A history of the orchestra (4)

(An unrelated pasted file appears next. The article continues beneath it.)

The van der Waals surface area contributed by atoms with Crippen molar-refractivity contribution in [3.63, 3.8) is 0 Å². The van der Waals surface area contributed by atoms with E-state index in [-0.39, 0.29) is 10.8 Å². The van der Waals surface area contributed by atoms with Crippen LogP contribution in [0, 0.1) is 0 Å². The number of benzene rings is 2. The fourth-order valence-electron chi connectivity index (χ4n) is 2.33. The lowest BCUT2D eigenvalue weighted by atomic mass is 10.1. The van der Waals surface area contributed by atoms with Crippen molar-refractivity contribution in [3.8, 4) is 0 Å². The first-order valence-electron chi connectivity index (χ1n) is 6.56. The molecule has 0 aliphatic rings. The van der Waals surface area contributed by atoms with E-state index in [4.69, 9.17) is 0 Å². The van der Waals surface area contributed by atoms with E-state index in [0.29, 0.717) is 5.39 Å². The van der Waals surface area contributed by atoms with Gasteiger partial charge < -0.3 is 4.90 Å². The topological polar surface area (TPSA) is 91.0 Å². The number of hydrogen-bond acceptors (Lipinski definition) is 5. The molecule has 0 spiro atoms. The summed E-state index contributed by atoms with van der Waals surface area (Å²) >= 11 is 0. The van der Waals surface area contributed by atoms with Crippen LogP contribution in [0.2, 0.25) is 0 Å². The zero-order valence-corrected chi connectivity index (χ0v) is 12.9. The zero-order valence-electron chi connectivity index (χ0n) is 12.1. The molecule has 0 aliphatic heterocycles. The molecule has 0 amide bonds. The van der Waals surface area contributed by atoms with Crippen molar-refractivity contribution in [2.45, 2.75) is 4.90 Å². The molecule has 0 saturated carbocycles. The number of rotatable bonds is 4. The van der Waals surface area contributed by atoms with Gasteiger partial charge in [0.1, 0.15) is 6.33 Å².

the orchestra in the 20th century At the beginning of the 20th century the symphonic orchestra was larger and more imposing than ever in its history.  Due to the rapid development of the  conservatoirs the skills of the members of the orchestra increased considerably and would keep doing so. The artistic level was taken care of by a new generation of conductors, leaving their own mark on the contemporary orchestral culture. Welknown are for instance  Arturo Toscanini, Wilhelm Furtwängler and Willem Mengelberg from the first half and Herbert von Karajan and Karl Böhm from the second half of the century. In the early 20th century however resistance to the vast number of men in the orchestra and the overwhelming way the sound is poured out over the audience increases with young composers. In 1910 the young Viennese composer  Anton Webern  writes his  “6 Stücke für Orchester Opus 6”,  dedicated to his teacher Arnold Schönberg. In these Stücke he makes use of the orchestra in a way that will characterize the early part of the 20th century: No long melodies are recognisable in the music, but only short motivs, frequently no more than a dozen notes. Furthermore these short motivs are distributed over different instruments:  the first four notes are for instance played by the flute followed by one note by the trumpet, four notes by the oboe and the last three by the horn. At no time the orchestra sounds in its entirety; only small groups of instruments, performing in often rather unusual combinations. This way of orchestrating takes away all sentiment from the music. The impression it makes on the audience is at first one of strange and incoherent music, but later on it has its own charm. music by machines Three years later a movement arises in Italy, seemingly threatening the established orchestras: the Italian Filippo Marinetti states in Le Figaro that music has to be “the mirror of life itself”. To achieve this ideal all the sounds of life together had to be the  base of all music; sounds like streaming water, het rattle of engines, squeaking doors and the screaming of circular saw blades. On the 11th of August 1913 the first concert was given. The “orchestra” consisted of three buzzers, two clankers, one drone, three whistlers, two ruslers, two clocks, one ratchet, one sqeaker and last but not least one sniffer. The reception of the socalled “Bruïtism” was a bit mockingly and after the laughter died out the whole idea seemed doomed. But some distinguished composers adapted the concept that sound  not  made by musical instruments - commonly called “noise” -, could be music in given circumstances. So compositions were made having titles like  “The Iron Foundry”  by Alexander  Mossolov (1927), “Machines agricoles” by Darius Milhaud en “Ballet Mécanique”  by George Antheil. back from the iron foundry But the real breakthrough was the idea to use existing musical instruments to produce the noise intended; and percussion instruments appeared to be most suitable. The French composer Edgar Varèse was the first one to base his entire composition on instrumental sounds and noise. His famous “Ionisation” dating from 1931 is the first significant composition written for percussion only. It requires 41 percussion instruments, including piano and celesta. In addition to this small group of determined avant-gardists, there is a vast number of less extreme composers, using new insights at their own discretion, like Strawinsky, Bela Bartók en Darius Milhaud. Development stopped for a while caused by the cultural isolation Germany imposed on itself increasingly from 1933  and the growing political tension in the world. Once burst out,  the Second World War will also take the life of Anton Webern. Everything comes to a halt until 1948. electrons make the music The second half of the 20th century has a tempestuous start:  the newly developed possibilities to record and reproduce sound by electricity and the emerging computer put a brand new medium in the hands of the post-war generation of composers. A new kind of “graphic” score is devised, which will later also be used for instrumental music. In the fifties the emphasis is on electronic music, principally on the work by Karlheinz Stockhausen, partly produced in the Cologne Radio Studio. After 1960 again a  search is made for possibilities in generating sound. Composers show great imagination in their struggle to create all kinds of noise:          one  German writer counted no less than 40 ways wind instruments had to be played in modern scores. Sometimes this creative freedom led to quite absurd situations when composers started issuing additional non-musical instructions. Especially in the sixties this often caused resentment to both the public and the musicians: when for instance in the slow part of the new Piano Concerto the pianist is seriously occupied reducing the Steinway Grand Piano - according to the score - to usable wood for the stove with the help of an axe (“Andante ma non troppo”),  one can justly wonder to what extent music is still involved. Hiroshima from Poland Simultaneously some Eastern European  composers wrote music that would become of great importance to the orchestra. György Ligeti composed in 1959 an innovative orchestral piece called “Atmosphères”. In this composition different kinds of noise, sometimes called “textures”,  alternate and merge. Every texture is created by a specific combination of instruments. Atmosphères” caused a sensation at his premiere. The strings are in the first half of the century frequently left out the compositions. Maybe thats why the Polish composer Krzysztof Penderecki wrote in 1960 his Threnos” voor 52 string instruments, dedicated to the many victims of Hiroshima. Characteristic are the intense and high pitched sound masses. Generally there is a growing interest in the second half of the 20th century in musical options offered by the classical symphonic orchestra, expanded with a extensive percussion group. The distance between composers, musicians and public seems to have diminished at the end of the seventies. The symphonic orchestra developed itself in the course of the twentieth century into a flexible and versatile musical medium      with almost unlimited options. Rob van Haarlem “The History of the Orchestra” was published in the magazine of the symphony orchestra of Rotterdam called “Ouverture” in four  parts between September 1975 en May 1976. It was reprinted in 1977 in the anniversary edition van “Klankbord”, the magazine of the Association of Dutch Orchestras.                                                                                                                   previous page top